the invention was known or used by others in this country, or patented or described in a printed publication in this or a foreign country, before the invention thereof by the applicant for patent, or

            (b)
            the invention was patented or described in a printed publication in th
      • Not exactly (Score:4, Informative)

        by autopr0n (534291) on Wednesday August 10, 2005 @12:00PM (#13286696) Homepage Journal
        The first inventor can go out and patent the idea up to 2 years after publicizing it.
        • The first inventor can go out and patent the idea up to 2 years after publicizing it.
          I never said anything about time so don't assume the scenario I presented happens within the 2-year window.
        • 1 year, not 2:
          35 CFR 102(b):
          A person shall be entitled to a patent unless--
          the invention was patented or described in a printed publication in this or a foreign country or in public use or on sale in this country, more than one year prior to the date of the application for patent in the United States, or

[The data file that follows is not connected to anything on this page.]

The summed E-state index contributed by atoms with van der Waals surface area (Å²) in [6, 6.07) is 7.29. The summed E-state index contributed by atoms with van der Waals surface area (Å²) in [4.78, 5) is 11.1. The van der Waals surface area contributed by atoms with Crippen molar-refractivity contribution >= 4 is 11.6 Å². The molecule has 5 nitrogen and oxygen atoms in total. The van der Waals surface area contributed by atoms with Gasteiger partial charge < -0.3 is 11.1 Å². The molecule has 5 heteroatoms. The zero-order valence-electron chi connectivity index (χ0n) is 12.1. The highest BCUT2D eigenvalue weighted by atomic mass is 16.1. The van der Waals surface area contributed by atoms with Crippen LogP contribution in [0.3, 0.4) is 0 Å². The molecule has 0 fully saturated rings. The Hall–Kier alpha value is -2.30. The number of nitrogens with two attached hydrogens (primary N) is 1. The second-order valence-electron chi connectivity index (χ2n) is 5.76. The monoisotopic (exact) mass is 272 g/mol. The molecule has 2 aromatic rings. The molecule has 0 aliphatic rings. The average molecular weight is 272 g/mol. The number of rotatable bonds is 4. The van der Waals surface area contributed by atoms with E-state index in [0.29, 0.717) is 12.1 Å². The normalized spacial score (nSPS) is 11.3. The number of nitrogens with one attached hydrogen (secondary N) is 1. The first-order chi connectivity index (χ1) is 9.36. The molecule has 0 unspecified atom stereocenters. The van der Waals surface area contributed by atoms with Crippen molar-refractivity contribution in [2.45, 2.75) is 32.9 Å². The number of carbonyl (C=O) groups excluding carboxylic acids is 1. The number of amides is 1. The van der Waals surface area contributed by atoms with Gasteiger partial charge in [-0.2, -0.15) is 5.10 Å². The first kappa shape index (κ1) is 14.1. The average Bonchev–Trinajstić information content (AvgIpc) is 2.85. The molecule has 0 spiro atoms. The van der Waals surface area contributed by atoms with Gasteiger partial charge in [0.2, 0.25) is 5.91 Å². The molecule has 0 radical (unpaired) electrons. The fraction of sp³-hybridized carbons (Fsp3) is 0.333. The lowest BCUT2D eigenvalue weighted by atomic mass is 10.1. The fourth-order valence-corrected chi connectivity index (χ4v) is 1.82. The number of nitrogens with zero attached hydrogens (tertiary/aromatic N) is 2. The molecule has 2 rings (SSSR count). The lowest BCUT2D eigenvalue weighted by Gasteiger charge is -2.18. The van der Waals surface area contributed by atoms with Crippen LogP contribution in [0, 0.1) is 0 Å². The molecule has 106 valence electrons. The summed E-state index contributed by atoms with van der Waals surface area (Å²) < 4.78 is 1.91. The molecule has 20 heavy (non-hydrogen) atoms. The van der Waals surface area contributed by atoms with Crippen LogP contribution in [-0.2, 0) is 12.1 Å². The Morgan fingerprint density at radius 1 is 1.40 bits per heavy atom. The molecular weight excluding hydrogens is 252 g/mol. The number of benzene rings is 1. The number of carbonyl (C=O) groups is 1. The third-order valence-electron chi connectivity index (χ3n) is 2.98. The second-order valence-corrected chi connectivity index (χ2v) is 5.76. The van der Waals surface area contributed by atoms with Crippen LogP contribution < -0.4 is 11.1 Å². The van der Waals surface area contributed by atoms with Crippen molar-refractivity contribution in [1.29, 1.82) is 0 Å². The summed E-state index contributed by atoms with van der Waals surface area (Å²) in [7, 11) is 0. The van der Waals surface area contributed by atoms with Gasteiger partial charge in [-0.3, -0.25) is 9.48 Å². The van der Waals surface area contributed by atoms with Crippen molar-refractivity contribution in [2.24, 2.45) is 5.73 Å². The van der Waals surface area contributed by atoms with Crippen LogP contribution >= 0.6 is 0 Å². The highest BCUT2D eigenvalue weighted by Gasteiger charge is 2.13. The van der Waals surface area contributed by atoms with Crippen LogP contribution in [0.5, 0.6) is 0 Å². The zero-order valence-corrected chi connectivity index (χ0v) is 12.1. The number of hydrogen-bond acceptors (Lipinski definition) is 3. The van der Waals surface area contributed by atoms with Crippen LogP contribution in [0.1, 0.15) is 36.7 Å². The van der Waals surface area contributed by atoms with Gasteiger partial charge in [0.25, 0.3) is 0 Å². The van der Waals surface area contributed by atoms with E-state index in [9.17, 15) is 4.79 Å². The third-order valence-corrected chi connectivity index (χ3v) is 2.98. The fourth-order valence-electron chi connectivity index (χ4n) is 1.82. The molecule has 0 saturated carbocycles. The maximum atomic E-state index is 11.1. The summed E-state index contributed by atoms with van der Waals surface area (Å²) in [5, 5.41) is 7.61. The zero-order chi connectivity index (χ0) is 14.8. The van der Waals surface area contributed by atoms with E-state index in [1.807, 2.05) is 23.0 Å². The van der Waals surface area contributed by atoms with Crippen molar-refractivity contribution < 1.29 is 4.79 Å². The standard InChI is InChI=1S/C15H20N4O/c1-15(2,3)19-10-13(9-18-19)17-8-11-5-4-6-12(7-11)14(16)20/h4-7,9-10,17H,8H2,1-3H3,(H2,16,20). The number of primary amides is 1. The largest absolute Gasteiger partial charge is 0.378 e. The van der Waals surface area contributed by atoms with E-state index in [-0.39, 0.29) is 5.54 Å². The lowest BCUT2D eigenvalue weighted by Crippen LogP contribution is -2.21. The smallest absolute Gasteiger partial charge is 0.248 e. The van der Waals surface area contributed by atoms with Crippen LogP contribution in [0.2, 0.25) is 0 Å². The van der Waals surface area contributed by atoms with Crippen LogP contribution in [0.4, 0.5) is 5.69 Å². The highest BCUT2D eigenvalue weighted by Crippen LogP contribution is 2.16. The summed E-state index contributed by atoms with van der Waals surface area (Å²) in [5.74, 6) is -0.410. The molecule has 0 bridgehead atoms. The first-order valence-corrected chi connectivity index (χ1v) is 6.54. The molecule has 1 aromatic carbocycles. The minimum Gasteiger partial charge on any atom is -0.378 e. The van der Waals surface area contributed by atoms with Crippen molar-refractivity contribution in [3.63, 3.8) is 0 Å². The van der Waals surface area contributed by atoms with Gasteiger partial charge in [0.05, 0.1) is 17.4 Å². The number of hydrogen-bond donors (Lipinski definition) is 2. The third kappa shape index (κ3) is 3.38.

• by Ruie (30480)
      My take on this is that there are two kinds of intellectual property:

      • intellectual property - i.e. control of what others can do with their own intellect
      • intellectual property - i.e. having derived from and/or requiring usage of intellect
      We are in a time when the second becomes more and more important, while the laws sadly focus on the first.
    • by sharkb8 (723587) on Wednesday August 10, 2005 @12:09PM (#13286769)
      The United States is not a first to file Country. In fact, it's one of the last first to invent countries. The patent protection runs from the time you file, because the applicaiton is concrete prrof that you have "reduced the invention to practice". If you get bounced by prior art, in some cases you can antedate the prior art by showing through inventors notebooks, test results, etc, that you conceived the idea at a time earlier than the prior art and were dilegently working to reduce the invention to practice. In the present Apple case, they probably have nothing showing an inventin date earlier than the prior art.